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What's the difference between using > and >>?

How can I use both < and > (redirection operators) in a single command?

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Please can you break this into separate questions. – BinaryMisfit Sep 3 '10 at 14:51
Smells like homework.... – Nifle Sep 3 '10 at 14:55
Nah, I was just reading 'Learning the shell' and I was just wondering about a few things. I'm assuming `` is command redirection, {} is for lists, and "" is to help bash understand the command. I'm a little confused on the whole echo thing though. I'm assuming I'd just say FIRST=name etc and then just echo Last, middle, ssn etc I just want a better understanding. – Tallow Sep 3 '10 at 15:06
I suggest you follow Diago's advice. This site works best when there is a single question that can be answered. So go ahead and ask four different questions, it's not like we charge extra... – Nifle Sep 3 '10 at 15:15
Thanks for doing as we asked. – Nifle Sep 3 '10 at 15:38

> redirects data from stdout (read standard out) to a file.

ls -a > my-files.txt

will take the output of ls -a and put it into a file named my-files.txt deleting/overwriting the file if it exists. Using >> instead of > in the example above will not overwrite the file if it exists but add the output of ls -a to the end of my-files.txt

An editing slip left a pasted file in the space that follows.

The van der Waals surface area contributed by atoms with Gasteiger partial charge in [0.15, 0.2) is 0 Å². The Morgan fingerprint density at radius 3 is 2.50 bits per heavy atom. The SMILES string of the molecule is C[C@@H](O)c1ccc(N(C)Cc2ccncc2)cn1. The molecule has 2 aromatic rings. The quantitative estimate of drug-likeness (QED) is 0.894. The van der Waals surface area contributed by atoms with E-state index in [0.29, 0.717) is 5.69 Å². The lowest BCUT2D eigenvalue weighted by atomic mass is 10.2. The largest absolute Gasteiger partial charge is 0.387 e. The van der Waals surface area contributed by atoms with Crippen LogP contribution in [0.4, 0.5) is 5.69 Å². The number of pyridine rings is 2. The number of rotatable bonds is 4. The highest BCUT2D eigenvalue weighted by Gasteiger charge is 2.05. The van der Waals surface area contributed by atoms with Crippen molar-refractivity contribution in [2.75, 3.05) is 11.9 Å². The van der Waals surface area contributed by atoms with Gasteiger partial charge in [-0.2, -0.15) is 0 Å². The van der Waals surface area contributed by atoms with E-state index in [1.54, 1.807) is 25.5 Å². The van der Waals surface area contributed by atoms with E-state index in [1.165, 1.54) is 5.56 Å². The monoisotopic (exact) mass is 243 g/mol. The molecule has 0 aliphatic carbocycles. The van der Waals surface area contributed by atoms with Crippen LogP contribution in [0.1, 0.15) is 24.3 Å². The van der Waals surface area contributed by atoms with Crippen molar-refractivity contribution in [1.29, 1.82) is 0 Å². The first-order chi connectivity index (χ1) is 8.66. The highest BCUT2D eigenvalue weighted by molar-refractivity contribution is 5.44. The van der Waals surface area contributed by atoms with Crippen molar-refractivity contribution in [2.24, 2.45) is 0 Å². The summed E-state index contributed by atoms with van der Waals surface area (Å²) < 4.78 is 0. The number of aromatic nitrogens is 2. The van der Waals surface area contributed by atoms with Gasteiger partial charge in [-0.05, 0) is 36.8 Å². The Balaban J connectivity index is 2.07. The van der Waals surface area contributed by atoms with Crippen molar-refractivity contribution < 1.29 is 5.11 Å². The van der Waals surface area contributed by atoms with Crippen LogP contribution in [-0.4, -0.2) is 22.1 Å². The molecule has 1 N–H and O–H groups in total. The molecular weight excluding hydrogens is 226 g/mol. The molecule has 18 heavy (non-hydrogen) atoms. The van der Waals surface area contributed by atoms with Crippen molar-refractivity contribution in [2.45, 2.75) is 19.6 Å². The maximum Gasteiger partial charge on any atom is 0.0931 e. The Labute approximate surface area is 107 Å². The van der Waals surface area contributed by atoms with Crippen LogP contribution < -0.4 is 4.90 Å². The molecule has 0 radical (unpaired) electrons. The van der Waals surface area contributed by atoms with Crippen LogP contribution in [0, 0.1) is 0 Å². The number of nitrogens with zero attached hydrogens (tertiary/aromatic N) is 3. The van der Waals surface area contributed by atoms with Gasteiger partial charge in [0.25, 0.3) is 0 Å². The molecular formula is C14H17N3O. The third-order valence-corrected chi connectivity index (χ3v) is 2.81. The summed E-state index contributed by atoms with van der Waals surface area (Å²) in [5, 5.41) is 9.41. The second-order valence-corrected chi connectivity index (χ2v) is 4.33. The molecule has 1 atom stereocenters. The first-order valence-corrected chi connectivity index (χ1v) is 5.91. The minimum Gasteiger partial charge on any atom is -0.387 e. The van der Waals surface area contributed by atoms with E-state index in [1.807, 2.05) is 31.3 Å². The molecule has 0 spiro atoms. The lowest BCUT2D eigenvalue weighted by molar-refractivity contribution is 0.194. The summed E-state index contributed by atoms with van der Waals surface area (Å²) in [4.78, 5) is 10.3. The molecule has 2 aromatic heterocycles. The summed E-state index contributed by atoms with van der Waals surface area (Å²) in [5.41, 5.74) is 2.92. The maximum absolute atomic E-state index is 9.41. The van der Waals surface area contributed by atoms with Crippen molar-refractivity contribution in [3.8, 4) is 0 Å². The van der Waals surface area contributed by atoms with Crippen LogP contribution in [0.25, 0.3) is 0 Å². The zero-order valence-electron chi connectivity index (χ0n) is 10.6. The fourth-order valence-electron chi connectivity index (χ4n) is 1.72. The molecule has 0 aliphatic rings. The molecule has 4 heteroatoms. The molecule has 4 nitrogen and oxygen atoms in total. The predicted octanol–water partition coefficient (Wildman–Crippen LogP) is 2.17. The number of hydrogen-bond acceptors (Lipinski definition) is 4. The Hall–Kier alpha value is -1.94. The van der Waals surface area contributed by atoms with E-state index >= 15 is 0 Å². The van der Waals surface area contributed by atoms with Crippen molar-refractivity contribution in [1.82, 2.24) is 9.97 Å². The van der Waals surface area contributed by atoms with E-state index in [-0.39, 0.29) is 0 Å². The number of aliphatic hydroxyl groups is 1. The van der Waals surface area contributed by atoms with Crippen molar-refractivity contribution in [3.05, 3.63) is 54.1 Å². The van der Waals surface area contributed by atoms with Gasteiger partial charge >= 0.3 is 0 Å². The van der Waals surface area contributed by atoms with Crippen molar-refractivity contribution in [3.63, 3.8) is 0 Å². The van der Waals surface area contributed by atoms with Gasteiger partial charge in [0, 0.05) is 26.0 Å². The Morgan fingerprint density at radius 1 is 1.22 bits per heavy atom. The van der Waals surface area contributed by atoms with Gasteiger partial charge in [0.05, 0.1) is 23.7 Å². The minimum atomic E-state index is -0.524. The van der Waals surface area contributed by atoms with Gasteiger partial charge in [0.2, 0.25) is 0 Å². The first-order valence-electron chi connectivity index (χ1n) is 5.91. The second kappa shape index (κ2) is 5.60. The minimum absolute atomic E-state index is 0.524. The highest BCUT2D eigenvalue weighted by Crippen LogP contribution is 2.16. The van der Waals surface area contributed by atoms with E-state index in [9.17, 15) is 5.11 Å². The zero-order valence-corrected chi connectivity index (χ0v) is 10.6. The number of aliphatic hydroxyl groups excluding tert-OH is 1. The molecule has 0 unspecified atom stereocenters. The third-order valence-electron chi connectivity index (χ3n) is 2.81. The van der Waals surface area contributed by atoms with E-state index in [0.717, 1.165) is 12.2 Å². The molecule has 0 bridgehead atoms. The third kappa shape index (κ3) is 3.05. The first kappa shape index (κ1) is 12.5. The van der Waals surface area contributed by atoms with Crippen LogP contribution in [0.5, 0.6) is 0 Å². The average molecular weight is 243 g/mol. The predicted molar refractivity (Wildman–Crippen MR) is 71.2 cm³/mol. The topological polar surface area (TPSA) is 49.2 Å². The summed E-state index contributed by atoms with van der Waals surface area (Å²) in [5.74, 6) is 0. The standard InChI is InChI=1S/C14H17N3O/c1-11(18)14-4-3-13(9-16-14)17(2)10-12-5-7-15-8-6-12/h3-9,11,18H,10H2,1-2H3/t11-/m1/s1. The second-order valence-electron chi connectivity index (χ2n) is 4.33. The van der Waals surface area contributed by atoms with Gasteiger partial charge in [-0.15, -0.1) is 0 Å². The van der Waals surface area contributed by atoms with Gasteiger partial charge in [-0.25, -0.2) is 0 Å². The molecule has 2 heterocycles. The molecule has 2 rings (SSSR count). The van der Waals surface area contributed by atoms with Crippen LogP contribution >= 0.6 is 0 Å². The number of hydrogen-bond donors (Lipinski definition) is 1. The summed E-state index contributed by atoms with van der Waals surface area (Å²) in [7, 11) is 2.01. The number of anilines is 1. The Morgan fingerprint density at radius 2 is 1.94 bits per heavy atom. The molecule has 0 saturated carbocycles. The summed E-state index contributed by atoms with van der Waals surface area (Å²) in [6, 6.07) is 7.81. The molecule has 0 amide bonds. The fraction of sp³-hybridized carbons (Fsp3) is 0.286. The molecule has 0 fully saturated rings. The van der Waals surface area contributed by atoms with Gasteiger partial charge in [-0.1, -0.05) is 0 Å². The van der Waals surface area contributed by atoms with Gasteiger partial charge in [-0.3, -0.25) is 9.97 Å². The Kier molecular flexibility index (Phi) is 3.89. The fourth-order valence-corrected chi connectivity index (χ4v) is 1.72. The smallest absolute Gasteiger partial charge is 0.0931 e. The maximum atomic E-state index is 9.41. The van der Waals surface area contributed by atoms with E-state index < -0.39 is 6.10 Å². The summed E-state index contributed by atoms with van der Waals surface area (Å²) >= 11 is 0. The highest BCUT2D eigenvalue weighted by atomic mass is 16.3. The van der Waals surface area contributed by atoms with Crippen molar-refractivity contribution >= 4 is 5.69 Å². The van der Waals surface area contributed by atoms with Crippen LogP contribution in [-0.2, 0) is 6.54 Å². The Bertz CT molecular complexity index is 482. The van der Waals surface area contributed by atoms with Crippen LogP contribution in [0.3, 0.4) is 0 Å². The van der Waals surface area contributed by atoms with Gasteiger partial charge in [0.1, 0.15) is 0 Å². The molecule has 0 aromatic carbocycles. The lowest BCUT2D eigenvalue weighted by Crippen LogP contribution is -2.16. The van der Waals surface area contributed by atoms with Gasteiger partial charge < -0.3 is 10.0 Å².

< on the other hand sends data to a programs stdin (read standard in). If I have a file called my-files.txtand I want to know how many words it contains I can send it to a program called wc. This program accepts data on it's stdin so to the data to it I do

wc -w < my-files.txt

And lastly If I want to save the output of that command to a new file I can use both like so

wc -w < my-files.txt > wordcount.txt

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Advanced Bash-Scripting Guide
An in-depth exploration of the art of shell scripting

  1. Special Characters, Quoting
  2. IO Redirection
  3. Introduction to Variables and Parameters
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>> means just append / create if not exists, very useful for logs.

<< also exists and useful. Try:

$ cat > a <<EOF
some text here
more text

$ cat a

You see that file a contains text between two EOF.

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